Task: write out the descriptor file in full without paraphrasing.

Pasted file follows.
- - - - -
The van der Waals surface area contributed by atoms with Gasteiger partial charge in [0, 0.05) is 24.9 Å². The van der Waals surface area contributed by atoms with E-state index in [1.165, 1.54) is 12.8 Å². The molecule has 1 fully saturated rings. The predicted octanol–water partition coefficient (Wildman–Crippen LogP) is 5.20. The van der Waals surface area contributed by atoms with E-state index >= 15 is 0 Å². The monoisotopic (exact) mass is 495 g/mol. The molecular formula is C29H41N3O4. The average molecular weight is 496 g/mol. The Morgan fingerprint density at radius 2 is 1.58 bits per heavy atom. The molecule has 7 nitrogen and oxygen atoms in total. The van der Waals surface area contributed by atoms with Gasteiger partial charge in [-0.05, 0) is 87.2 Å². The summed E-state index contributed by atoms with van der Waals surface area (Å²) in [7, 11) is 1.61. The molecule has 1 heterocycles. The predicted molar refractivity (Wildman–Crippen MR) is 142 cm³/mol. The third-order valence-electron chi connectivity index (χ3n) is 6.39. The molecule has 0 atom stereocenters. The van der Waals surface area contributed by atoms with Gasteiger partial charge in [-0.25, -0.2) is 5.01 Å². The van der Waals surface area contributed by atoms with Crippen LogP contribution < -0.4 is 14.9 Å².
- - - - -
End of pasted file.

The van der Waals surface area contributed by atoms with Gasteiger partial charge in [0, 0.05) is 24.9 Å². The van der Waals surface area contributed by atoms with E-state index in [1.165, 1.54) is 12.8 Å². The molecule has 1 fully saturated rings. The predicted octanol–water partition coefficient (Wildman–Crippen LogP) is 5.20. The van der Waals surface area contributed by atoms with E-state index >= 15 is 0 Å². The monoisotopic (exact) mass is 495 g/mol. The molecular formula is C29H41N3O4. The average molecular weight is 496 g/mol. The Morgan fingerprint density at radius 2 is 1.58 bits per heavy atom. The molecule has 7 nitrogen and oxygen atoms in total. The van der Waals surface area contributed by atoms with Gasteiger partial charge in [-0.05, 0) is 87.2 Å². The summed E-state index contributed by atoms with van der Waals surface area (Å²) in [7, 11) is 1.61. The molecule has 1 heterocycles. The predicted molar refractivity (Wildman–Crippen MR) is 142 cm³/mol. The third-order valence-electron chi connectivity index (χ3n) is 6.39. The molecule has 0 atom stereocenters. The van der Waals surface area contributed by atoms with Gasteiger partial charge in [-0.25, -0.2) is 5.01 Å². The van der Waals surface area contributed by atoms with Crippen LogP contribution < -0.4 is 14.9 Å².